• Avatar Mike Schilling in reply to North says:

                I don’t doubt what North says, but it just reinforces my major qualm about nuclear. While the technology can be used safely, too often the people making safety decision are going to be penny-wise, pound-foolish, irresponsible assholes. Not that it’s unique to nuclear: the Deepwater Horizon horror was caused by the same sort of calculation, that ignoring safety issues because of pressure to get the well online. The Exxon Valdez disaster was a result of the policy of under-staffing tankers, again to save money at the expense of safety. But the possible risks of nuclear accidents are even larger, and I have no faith that that that will be reflected in more care.Report

              • Avatar North in reply to North says:

                Rufus, Mike your reactions and concerns are perfectly reasonable but it bears emphasizing that the major flaw of the reactor was simply that when things went sideways its default state was to get messy. Modern nuclear reactors are designed to be passively safe. What this means is that maintaining a nuclear reaction requires that perfect conditions and that when those conditions fail the result is the reaction fails and the reactor goes inert. If it simplifies it imagine the old reactors as a candle on a bale of hay. If the candle tips over there’s risk that the whole bale of hay lights up. Modern reactors replace the bale of hay with a block of ice; your candle falls over and puts itself out instead.

                James, nuclear is a hobby-passion of mine (and I’ve finally hit a lull in work); it’s the closest thing that this fiction lover can imagine to magic. It comes up infrequently so I do like chatting about it. Also I’ve found that when it comes to AGW discussions you can very rapidly figure out how serious the person is about AGW by bringing up nuclear. If they do the equivalent of standing on a chair and holding their skirts up then it’s clear they don’t consider AGW as serious as they let on. But I don’t think nuclear is necessarily conservative or even libertarian. Lord knows I think that nuclear, while viable, must always be firmly regulated.Report

              • Avatar Mike Schilling in reply to North says:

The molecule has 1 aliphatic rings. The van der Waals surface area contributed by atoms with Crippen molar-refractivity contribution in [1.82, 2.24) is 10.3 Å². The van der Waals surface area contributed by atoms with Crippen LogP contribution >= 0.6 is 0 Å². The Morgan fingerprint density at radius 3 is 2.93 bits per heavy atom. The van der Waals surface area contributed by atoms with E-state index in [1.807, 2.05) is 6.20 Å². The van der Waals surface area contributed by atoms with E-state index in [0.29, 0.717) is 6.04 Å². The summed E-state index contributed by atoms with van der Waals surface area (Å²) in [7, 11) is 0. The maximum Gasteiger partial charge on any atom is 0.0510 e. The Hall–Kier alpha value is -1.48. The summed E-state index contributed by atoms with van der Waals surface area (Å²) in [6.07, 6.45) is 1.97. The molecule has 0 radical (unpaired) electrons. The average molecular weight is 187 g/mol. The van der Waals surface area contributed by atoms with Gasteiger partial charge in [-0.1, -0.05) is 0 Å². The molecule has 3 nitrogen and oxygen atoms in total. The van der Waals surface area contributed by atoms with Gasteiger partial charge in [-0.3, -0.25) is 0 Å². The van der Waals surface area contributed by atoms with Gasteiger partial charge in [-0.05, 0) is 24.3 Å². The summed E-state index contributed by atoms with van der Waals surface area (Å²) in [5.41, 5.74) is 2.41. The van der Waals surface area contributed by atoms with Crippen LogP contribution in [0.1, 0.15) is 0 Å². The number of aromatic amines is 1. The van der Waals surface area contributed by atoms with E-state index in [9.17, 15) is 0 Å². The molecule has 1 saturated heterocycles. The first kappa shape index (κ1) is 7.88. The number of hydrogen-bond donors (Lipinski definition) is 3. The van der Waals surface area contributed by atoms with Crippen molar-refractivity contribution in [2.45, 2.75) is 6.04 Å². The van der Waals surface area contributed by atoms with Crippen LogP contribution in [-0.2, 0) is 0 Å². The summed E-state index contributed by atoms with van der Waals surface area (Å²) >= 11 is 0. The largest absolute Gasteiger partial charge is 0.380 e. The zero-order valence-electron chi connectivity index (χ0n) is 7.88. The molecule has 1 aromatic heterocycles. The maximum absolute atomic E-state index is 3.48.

I[‘m not at all up-to-date on nuclear technology, and I’m sure that what you describe has little if anything in common with the old use of neutron-absorbing cadmium rods to damp the reaction. Still, my analogy is a fail-safe reactor melting down because that secondary backup system wasn’t fully provisioned because have you seen the price of cadmium these days?Report

              • Avatar North in reply to North says:

                Mike first off thanks for giving me the excuse to talk about this subject a bit more. I understand your confusion so let me try and elaborate a bit.

                When thinking about old traditional nuclear reactors what you’re concerned about makes perfect sense. You have a big nuclear pile and left to its own devices the fissile materials natural inclination is to react and heat up and go critical. It is prevented from doing this by cadmium rods and cooling systems among other safety measures that are used to hold it back from doing what it’s naturally inclined to do (which is react and react more the hotter and more neutron rich the reaction is becoming). These reactors are considered “actively safe” in that they are under control and non dangerous as long as systems are actively working to hold them back. Of course as you posit in your scenario if some greedy or stupid idiot tries to cut corners on backup systems or safety systems the reactor is at a risk of going critical, breaching containment and contaminating the surrounding countryside.

                Modern reactors on the other hand employ what is called passive safe designs in that the reactor and the reaction inside it produces a critical reaction where a failure of control systems results in the reaction going non-critical. Pebble bed reactors, for instance, become less reactive the hotter the fuel gets so if our hypothetical idiot fishes the control systems then when the reaction gets out of control it smothers itself rather than going critical and presenting a risk of breach.

                Think of it like an eager dog on a leash (old style nuclear reactors) versus a passive donkey with a carrot (modern reactors). In this scenario the leash and the harness/carrot are the control systems. If your owner gets a cut rate leash and it busts on the dog then that dog runs hog wild, chases the cat, craps over everything and chews up your shoes. If the owner gets a cut rate harness then the donkey eats its carrot and then stands around swishing its tail at flies doing no useful work but doing no harm either. With passive nuclear design cheapness or idiocy results in damage only to the nuclear plant itself rather than to the countryside it is in. Because this passive safety is built into the very way that the modern plant functions, the very nature of its nuclear reaction, there’s no way for an idiot to accidentally cause a disaster (and very few to no ways for a malevolent actor to cause a disaster either).